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It is getting harder and harder to believe Facebook Inc's denials of intentional harm

April 15, 2018 - 00:15 -- Admin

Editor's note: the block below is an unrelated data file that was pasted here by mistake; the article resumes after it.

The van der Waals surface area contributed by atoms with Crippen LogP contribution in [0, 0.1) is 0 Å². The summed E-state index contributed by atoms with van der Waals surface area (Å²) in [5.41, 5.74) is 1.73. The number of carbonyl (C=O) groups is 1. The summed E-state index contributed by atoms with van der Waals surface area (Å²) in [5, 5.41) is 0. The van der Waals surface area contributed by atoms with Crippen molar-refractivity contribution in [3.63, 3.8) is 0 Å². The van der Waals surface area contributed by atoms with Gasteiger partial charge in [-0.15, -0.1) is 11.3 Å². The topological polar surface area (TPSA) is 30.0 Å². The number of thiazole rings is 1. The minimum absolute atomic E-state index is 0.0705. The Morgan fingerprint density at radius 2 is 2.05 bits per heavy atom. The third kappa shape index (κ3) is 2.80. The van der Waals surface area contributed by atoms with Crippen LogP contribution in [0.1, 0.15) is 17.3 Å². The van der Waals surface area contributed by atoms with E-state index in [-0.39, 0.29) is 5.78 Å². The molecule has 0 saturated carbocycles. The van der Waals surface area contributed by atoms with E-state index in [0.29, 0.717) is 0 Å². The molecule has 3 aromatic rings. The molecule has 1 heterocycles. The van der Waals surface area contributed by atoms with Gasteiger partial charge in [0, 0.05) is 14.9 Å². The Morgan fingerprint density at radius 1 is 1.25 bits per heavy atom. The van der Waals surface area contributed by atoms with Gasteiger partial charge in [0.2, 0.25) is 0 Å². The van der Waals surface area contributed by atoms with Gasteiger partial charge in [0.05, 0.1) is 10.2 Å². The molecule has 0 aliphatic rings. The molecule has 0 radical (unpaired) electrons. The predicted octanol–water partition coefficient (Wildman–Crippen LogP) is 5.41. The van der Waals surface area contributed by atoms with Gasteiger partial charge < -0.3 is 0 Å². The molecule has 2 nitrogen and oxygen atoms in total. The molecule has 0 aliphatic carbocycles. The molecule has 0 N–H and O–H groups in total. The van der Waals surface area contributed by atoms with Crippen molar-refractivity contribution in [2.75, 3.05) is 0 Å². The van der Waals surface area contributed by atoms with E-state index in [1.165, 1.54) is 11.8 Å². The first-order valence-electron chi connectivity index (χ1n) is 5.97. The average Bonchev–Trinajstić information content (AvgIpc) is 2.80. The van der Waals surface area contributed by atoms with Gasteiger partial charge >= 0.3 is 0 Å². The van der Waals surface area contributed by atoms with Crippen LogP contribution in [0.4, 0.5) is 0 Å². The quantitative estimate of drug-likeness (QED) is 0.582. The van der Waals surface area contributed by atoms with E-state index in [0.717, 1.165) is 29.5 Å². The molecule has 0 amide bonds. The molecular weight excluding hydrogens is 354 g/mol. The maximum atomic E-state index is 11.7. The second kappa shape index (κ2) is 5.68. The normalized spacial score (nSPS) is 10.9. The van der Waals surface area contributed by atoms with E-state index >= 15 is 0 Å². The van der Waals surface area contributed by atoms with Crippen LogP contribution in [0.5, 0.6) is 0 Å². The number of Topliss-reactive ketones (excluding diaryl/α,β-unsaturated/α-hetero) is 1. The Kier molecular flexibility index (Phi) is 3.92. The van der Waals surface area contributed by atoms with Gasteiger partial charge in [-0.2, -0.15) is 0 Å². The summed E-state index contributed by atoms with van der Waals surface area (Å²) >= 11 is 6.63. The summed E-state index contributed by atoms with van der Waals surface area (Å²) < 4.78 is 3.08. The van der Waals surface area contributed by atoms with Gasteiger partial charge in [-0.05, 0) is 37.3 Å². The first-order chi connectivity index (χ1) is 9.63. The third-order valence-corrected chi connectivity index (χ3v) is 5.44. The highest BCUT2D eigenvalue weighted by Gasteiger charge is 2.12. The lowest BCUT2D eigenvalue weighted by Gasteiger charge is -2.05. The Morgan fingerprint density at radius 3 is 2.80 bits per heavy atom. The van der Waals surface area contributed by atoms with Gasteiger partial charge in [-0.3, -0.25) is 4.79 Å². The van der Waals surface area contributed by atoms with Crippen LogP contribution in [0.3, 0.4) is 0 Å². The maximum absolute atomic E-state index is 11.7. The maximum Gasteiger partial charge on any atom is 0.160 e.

The fact that Facebook Inc. re-named the street in which it is headquartered "1 Hacker Way" should have been a clue to this social media giant's business ethos but it obviously didn't register with national governments and everyday Internet users. By the time All tech reported this on 11 November 2016 we were all a little more informed, but Facebook was still trying to pull the wool over our eyes:Mark Zuckerberg says the notion that fake news influenced the U.S. presidential election is "a pretty crazy idea."The Facebook CEO is finding himself in a unique position in this election cycle. Many news organizations have come under fire for their coverage of the campaign. Now Facebook is getting it too, as a modern media company that does not vet fake news from its News Feed and that, critics argue, allows users to stay in information bubbles that reinforce existing prejudices.Zuckerberg took both these criticisms head-on yesterday, at a conference called Techonomy. (You can find the full interview on his Facebook feed.)He says hoaxes existed before his platform was created. They aren't new, and people who say misinformation is why Donald Trump won simply do not get it. "There's a profound lack of empathy in asserting that the only reason why someone could have voted the way that they did is because they saw some fake news," Zuckerberg says.He also says his company has studied fake news and found it's a "very small volume" of the content on Facebook. He did not specify if that content is more or less viral or impactful than other information.Denials of a dangerously lax attitude to risk in Facebook Inc.'s business model continued to be made as more information surfaced......BuzzFeed, 30 March 2018The Age, 31 March 2018:In a 2016 employee memo that was leaked this week, a Facebook executive defended the company's questionable data mining practices and championed the growth of social media at any cost - apparently even death.Users in the US sue Facebook for not protecting personal data of the 50 million social network account owners whose data ended up at the political consulting firm Cambridge Analytica."Maybe it costs a life by exposing someone to bullies," company vice president Andrew Bosworth wrote in the memo, according to BuzzFeed News, which published it Thursday. "Maybe someone dies in a terrorist attack coordinated on our tools. And still we connect people. The ugly truth is that we believe in connecting people so deeply that anything that allows us to connect more people more often is *de facto* good."….Bosworth, who oversaw Facebook's advertising and business platform at the time and is now in charge of the company's virtual reality department, has acknowledged writing the message but said he intended only to start a debate. "I didn't agree with it even when I wrote it," he wrote on Twitter after BuzzFeed published its report.Facebook chief executive Mark Zuckerberg, who is already facing a public relations crisis over accusations that the company mishandled millions of users' private data, disavowed the memo."Boz is a talented leader who says many provocative things," Zuckerberg said in a statement, using Bosworth's nickname. "This was one that most people at Facebook including myself disagreed with strongly. We've never believed the ends justify the means."…….The 418-word memo is framed around Zuckerberg's often-stated mission to connect the entire world through Facebook, which Bosworth cites as the company's ultimate and unchangeable goal - whether those connections let users fall in love, attack each other or, in the memo's most extreme example, coordinate a terrorist attack."That's why all the work we do in growth is justified," Bosworth wrote. "All the questionable contact importing practices. All the subtle language that helps people stay searchable by friends. All of the work we do to bring more communication in. The work we will likely have to do in China some day. All of it."BuzzFeed noted that the memo was written almost immediately after a man was shot to death while streaming live video of himself with Facebook Live, and a few days before a Palestinian teenager was accused of killing an Israeli girl after praising terrorists on Facebook.These deaths were a prelude to a string of other gruesome and violent incidents that appeared in videos and live streams on the social network. A man posted a Facebook video of himself killing someone last April. A month later, a man soaked himself in kerosene, lit himself on fire and used Facebook Live to stream video of his self-immolation.Then we saw Zuckerberg donning a suit as he did the rounds in Washington DC. Appearing before a Joint Senate Committees on the Judiciary & Commerce, Science, and Transportation’s  Facebook, Social Media Privacy, and the Use and Abuse of Data hearing and a House of Representatives Energy and Commerce Committee's Facebook: Transparency and Use of Consumer Data hearing.There was an expectation that during these hearings Zuckerberg would reveal the full extent of Facebook's data collection and retention, as well as explain why he allowed third party apps to collect data without the knowledge and/or fully informed consent of up to est, 2 billion Facebook users.His disingenuous witness statement published ahead of his appearances contains this gem:Facebook is an idealistic and optimistic company. For most of our existence, we focused on all the good that connecting people can bring.....But it’s clear now that we didn’t do enough to prevent these tools from being used for harm as well. That goes for fake news, foreign interference in elections, and hate speech, as well as developers and data privacy. We didn’t take a broad enough view of our responsibility, and that was a big mistake. It was my mistake, and I’m sorry. I started Facebook, I run it, and I’m responsible for what happens here. So now we have to go through every part of our relationship with people and make sure we’re taking a broad enough view of our responsibility.However, if one reads through the full witness statement it is clear that Facebook Inc. is not responding out of a genuine realisation of its ethical failures or wrongdoing, but is essentially responding to the sharp fall in its stock value which began last month.It clearly intends to still allow third party apps access to Facebook user accounts and there is no guarantee that the amount of personal data that can be extracted by these apps will be limited to a digital version of 'name, rank and serial number' or that Facebook users will have given fully-informed consent for this data extraction.This reading of Facebook Inc.'s intentions was reinforced by Mark Zuckerberg testimony before both the Senate and House committees.He came obviously rehearsed by lawyers and tightly scripted......Time Magazine, Facebook aide closing notes during hearing recess,11 April 2018Brief summary of Mark Zuckerber notes here.Although in his spoken testimony Zuckerberg commenced with yet another apology, in my opinion he frequently dissembled, mislead, misdirected, contradicted a number of his own and Facebook management's public previous statements, lied by omission and sometimes almost defiantly told what appeared to be bald-faced lies.NOTE: Readers can form their own opinion of Zuckerberg's testimony courtesy of The Washington Post at https://www.washingtonpost.com/news/the-switch/wp/2018/04/10/transcript-of-mark-zuckerbergs-senate-hearing/?noredirect=on&utm_term=.032d3cf2a0e8 & https://www.washingtonpost.com/news/the-switch/wp/2018/04/11/transcript-of-zuckerbergs-appearance-before-house-committee/?utm_term=.cd5f1228fec4.However Facebook Inc. is not just relying on its founder and CEO's recent testimony to ward of further regulation of its businss practices.Since 2011 Facebook Inc. has had a registered Political Action Commttee (PAC) which has donated to the 2012, 2014, and 2016 US election campaigns. As well as in-house and paid lobbyists who spent in total US$11.5 million in 2017 alone fighting against further Internet regulations including any proposed strengthening of privacy protections. Add that to the company's US$8.6M lobbying spend in 2016, $9.8M in 2015, $9.3M in 2014, $6.4M in 2013, $3.8M in 2012, $1.3M in 2011, $351,390 in 2010 and $207,878 in 2009 and one can see that Facebook Inc. is increasingly determined to have the ear of US lawmakers.Although how successful the social media giant's lobbying efforts on Capitol Hill will be in 2018, it is clear that in has been partially successful in protecting the market value of its shares.To date this year Facebook Inc.'s ordinary share price has gone from a closing high of US$193.09 (01.02.18) to a low of $152.22 (27.03.18) in the wake of revelations about the company's business practices and, then gradually climbed over the course of 17 days by $12.3 to close at $164.52 (13.03.18), according to Yahoo! Finance.As for the number of active Facebook users - only time will tell if current figures hold over time. With trust in Facebook Inc. at a new low it will not be surprising to find the number of accounts showing daily activity falling over time as users become more wary of this platform.